Immmunization In Kenya Case Study

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Ministry of Health established the Kenya Expanded Programme on Immunization (KEPI) in 1980 with the main aim of providing immunization against six killer diseases of childhood, namely tuberculosis, polio, diphtheria, whooping cough, tetanus and measles to all children in the country before their first birthday. Although the programme has not achieved optimal coverage in a number of sub counties, the overall and marked control of measles. After the program, was started more vaccines have been added to the infant immunization schedule, namely hepatitis B, Hemophilus influenza type B vaccine, yellow fever then pneumococcal vaccine and most recently Measles second dose and Rotavirus vaccines. These vaccines address key killer diseases with the objective of achieving 90% vaccination coverage at national level and in high risk sub counties of all Children under two years by 2015 and 80%n in low risk areas. Health care for the Kenyan pastoralist community has serious implications as the most basic requirements are delivered under difficult circumstances and cannot be met due to the limited accessibility to health care services. This poses serious challenges to the daily struggle for life caused by bad climatic circumstances, illiteracy and poverty.(Duba, Mur-Veeman, & van Raak, 2001)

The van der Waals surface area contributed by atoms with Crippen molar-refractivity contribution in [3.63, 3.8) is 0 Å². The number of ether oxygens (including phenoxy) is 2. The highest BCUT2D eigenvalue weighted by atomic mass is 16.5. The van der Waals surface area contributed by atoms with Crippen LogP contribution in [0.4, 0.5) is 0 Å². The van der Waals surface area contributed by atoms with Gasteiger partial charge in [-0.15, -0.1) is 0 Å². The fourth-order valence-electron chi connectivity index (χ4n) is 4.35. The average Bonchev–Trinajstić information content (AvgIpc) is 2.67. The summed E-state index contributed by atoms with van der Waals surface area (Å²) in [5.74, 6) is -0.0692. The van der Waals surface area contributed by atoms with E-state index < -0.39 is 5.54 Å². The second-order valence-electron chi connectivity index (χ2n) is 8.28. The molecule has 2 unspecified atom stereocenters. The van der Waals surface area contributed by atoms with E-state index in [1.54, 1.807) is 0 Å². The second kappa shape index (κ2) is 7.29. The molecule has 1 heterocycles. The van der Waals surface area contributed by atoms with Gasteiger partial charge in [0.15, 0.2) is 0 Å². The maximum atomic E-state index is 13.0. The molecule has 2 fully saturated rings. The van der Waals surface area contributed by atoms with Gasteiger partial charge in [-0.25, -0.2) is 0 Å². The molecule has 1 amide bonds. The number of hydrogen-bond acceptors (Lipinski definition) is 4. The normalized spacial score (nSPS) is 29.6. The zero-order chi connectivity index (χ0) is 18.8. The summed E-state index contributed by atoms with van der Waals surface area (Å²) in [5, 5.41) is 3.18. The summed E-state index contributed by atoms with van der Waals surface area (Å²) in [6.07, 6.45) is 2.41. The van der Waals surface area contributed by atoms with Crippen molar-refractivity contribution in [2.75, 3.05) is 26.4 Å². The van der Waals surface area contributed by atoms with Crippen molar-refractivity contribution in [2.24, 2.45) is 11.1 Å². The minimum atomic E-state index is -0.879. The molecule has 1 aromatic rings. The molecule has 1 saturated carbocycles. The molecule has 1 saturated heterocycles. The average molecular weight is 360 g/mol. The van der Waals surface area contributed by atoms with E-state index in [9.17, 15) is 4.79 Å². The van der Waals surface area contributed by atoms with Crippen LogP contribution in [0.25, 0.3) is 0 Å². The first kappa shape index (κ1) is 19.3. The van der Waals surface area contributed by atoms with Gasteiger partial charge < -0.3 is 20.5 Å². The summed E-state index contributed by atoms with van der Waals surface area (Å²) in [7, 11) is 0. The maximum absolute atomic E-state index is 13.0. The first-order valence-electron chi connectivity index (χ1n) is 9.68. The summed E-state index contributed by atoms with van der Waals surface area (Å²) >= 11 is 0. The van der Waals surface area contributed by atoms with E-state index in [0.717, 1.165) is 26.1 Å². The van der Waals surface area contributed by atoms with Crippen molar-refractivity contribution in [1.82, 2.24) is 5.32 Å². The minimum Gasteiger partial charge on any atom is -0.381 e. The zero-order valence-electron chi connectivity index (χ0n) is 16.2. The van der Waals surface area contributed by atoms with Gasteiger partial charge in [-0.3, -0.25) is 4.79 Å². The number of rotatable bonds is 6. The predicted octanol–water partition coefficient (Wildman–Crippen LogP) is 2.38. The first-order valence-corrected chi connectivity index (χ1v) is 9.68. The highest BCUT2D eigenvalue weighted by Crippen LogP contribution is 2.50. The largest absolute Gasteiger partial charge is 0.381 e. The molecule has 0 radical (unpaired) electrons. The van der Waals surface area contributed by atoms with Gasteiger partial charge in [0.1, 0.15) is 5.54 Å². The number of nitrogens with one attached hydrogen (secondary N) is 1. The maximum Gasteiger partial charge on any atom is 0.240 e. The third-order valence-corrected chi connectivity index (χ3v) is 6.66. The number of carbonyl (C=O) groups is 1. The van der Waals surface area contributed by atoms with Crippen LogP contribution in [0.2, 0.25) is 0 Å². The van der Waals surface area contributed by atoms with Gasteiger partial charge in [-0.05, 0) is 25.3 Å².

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Routine measles vaccination was selected as an indicator of progress towards achieving the United Nation’s Millennium Development Goal 4 (MDG4 given the potential of Measles vaccination to reduce the burden of the disease and child mortality. Reducing measles related death is of global importance which serves as an indicator of access to child health services .This sums up the reason behind the aim of MDG 4 which is to reduce the child mortality rate in the under five years by two thirds between 1990 and 2015 (WHO

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